My personal take, however, is that payments will become more and more personal. Either being embedded on the platforms that we use or actually somewhere under our skin, there is no doubt that it needs to be fast, frictionless and definitely there when we need it.”

How long will there be paper money?

“Paper money is becoming less relevant in practically all areas around the globe. This doesn’t mean that we are going to see it disappear anytime soon.

The difference lies in the pace at which it is getting closer to obsolescence depending on the area we are looking at. Some of the factors playing a role here are the level of technological acceptance, the advantages from mobile/card payments for the specific user group as well as economic development and infrastructure available across different dragoons.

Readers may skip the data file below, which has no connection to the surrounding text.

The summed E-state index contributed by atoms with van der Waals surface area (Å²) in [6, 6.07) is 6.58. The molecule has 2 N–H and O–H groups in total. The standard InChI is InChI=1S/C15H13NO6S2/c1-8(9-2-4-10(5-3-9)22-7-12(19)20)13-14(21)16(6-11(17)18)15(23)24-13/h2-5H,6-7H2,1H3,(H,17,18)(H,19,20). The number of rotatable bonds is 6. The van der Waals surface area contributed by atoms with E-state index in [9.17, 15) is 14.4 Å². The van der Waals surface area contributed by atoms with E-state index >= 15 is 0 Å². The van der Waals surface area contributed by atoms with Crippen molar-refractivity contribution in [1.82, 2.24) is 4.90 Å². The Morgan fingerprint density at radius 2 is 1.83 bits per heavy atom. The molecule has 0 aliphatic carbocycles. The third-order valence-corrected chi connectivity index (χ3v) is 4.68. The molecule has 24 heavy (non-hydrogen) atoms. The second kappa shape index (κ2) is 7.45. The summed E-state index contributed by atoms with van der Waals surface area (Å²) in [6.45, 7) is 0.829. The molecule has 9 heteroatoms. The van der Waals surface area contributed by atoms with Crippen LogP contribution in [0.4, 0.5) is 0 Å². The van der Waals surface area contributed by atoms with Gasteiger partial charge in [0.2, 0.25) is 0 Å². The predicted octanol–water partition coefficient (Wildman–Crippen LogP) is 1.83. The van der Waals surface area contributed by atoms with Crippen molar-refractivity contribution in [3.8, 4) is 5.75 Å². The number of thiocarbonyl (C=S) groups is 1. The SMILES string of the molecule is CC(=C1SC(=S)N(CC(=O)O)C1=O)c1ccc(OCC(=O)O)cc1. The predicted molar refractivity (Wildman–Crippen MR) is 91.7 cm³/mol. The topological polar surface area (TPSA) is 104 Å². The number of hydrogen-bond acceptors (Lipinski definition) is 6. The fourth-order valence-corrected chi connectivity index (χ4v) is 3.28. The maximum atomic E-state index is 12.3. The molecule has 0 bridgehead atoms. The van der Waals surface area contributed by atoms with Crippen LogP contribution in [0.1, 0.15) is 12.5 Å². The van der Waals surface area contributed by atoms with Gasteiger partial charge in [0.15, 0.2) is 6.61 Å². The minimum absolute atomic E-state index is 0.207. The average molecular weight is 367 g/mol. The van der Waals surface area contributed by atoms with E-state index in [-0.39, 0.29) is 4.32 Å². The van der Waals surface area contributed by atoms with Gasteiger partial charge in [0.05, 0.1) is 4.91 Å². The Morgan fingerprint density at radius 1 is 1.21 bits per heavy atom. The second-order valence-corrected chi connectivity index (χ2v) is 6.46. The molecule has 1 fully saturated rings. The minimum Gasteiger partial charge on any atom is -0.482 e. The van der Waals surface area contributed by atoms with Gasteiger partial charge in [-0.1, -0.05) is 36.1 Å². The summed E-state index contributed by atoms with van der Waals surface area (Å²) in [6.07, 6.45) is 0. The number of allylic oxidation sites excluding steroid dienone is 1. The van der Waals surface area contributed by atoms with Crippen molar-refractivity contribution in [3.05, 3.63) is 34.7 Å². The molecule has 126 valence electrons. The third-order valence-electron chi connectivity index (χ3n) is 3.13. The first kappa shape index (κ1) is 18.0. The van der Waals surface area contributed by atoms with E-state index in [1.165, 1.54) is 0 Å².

In the UK, where 2007 over 60% of all transactions were still paid in cash, today it’s roughly 30% and expected to half again until 2027. And I believe this trend will only accelerate with the advancements in technology. 

However, cash won’t leave us anytime soon. The decline will go through an exponential decrease in usage and acceptance at retailers, but a small percentage will hold on the same and still use it where needed or more convenient (either through lack of resources or local practices).”

How can the financial sector gain more transparency and trust? Can Fintechs help?